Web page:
Wednesday, December 16, 2015

At Year’s End, Advocates Push for Renewal of Conservation Fund

Andrea Sears, Public News Service

The Land and Water Conservation Fund helps maintain the Allegheny National Forest. (Nicholas A. Tonelli/Wikimedia Commons)
The Land and Water Conservation Fund helps maintain the Allegheny National Forest. (Nicholas A. Tonelli/Wikimedia Commons)
HARRISBURG, Pa. - Advocates are calling on Congress to permanently reauthorize a federal fund that supports parks, nature preserves and outdoor recreational facilities across the country.

Created in 1965, the Land and Water Conservation Fund has helped fund projects in virtually every county in every state. But this fall Congress failed to reauthorize the fund. Gary Thornbloom, who co-chairs the Pennsylvania Sierra Club, called that failure "a broken promise."

"The fund was created as a promise to all Americans that a small - very small - portion of oil and gas royalties from offshore drilling would be invested back in America," he said.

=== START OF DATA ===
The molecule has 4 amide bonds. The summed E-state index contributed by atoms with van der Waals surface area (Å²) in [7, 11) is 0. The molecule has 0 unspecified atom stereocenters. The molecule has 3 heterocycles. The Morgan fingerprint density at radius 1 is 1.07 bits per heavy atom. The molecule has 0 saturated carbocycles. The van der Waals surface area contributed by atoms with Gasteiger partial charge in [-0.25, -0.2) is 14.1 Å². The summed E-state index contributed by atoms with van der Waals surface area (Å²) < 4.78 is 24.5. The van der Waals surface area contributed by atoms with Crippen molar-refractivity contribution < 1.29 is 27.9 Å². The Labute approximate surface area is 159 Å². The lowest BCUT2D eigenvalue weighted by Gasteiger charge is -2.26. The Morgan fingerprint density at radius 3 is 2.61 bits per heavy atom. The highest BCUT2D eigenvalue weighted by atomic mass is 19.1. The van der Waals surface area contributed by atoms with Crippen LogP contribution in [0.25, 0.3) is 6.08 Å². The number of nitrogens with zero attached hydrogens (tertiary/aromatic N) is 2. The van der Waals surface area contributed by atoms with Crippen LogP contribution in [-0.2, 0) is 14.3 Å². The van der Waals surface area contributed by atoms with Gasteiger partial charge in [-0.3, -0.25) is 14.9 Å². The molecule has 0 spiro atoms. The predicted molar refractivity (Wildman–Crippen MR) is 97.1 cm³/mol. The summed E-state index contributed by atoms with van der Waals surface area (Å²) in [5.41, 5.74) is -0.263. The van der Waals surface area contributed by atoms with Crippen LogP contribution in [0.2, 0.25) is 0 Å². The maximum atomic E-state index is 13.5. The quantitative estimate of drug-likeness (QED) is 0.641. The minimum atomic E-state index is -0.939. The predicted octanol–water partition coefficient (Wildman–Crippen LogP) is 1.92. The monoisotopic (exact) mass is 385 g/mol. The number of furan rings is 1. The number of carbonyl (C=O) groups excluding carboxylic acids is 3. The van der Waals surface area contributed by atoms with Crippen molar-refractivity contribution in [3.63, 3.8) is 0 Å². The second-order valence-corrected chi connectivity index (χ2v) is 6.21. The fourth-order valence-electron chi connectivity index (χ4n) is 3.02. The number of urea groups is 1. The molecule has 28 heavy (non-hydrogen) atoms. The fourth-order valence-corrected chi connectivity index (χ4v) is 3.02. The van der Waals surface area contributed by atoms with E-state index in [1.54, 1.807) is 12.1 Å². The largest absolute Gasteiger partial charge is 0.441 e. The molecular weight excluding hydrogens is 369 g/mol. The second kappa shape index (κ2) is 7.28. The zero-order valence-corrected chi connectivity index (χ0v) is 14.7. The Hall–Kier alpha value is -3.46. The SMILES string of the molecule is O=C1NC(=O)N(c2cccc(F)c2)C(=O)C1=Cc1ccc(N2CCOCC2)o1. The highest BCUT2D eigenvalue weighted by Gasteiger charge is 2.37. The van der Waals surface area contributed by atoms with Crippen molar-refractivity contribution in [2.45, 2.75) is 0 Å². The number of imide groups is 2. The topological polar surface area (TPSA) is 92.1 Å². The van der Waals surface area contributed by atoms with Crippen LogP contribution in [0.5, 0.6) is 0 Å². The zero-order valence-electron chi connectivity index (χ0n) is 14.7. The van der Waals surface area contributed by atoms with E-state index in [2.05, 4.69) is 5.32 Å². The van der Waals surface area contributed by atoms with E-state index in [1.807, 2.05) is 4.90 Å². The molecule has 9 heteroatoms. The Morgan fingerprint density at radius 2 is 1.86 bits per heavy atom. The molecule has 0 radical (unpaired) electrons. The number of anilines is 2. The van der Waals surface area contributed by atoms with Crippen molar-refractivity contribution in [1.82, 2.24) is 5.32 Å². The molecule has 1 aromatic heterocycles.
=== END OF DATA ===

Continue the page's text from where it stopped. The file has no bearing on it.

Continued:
Bills to reauthorize the fund have broad bipartisan support but have failed to clear a critical House committee.

Every year, up to $900 million from offshore oil and gas royalties have gone into the fund, which has provided almost $300 million for projects in Pennsylvania alone. According to Thornbloom, it has helped create and maintain everything from swimming pools to a 21,000-acre wildlife refuge.

"There's been Land Water Conservation Fund projects in the Allegheny National Forest, battlefields, the Flight 93 Memorial had some money involved, Gettysburg, local parks," he said.

Many projects combine Conservation Fund money with matching state and local grants, increasing the impact on local parks and recreational facilities.

A new bill to permanently reauthorize the program, HR 4151, was introduced Dec. 1 in the House. Thornbloom said that bill may be able to bypass the roadblock in the Natural Resources Committee.

"Republicans and Democrats have bought into a compromise, and that would have to go on to the appropriations bill," he said. "I think that's the only way it gets reauthorized in this session."

HR 4151 has gained the support of conservationists who call it a reasonable compromise and a viable path forward for the Land and Water Conservation Fund.

The bill is online at thomas.loc.gov.

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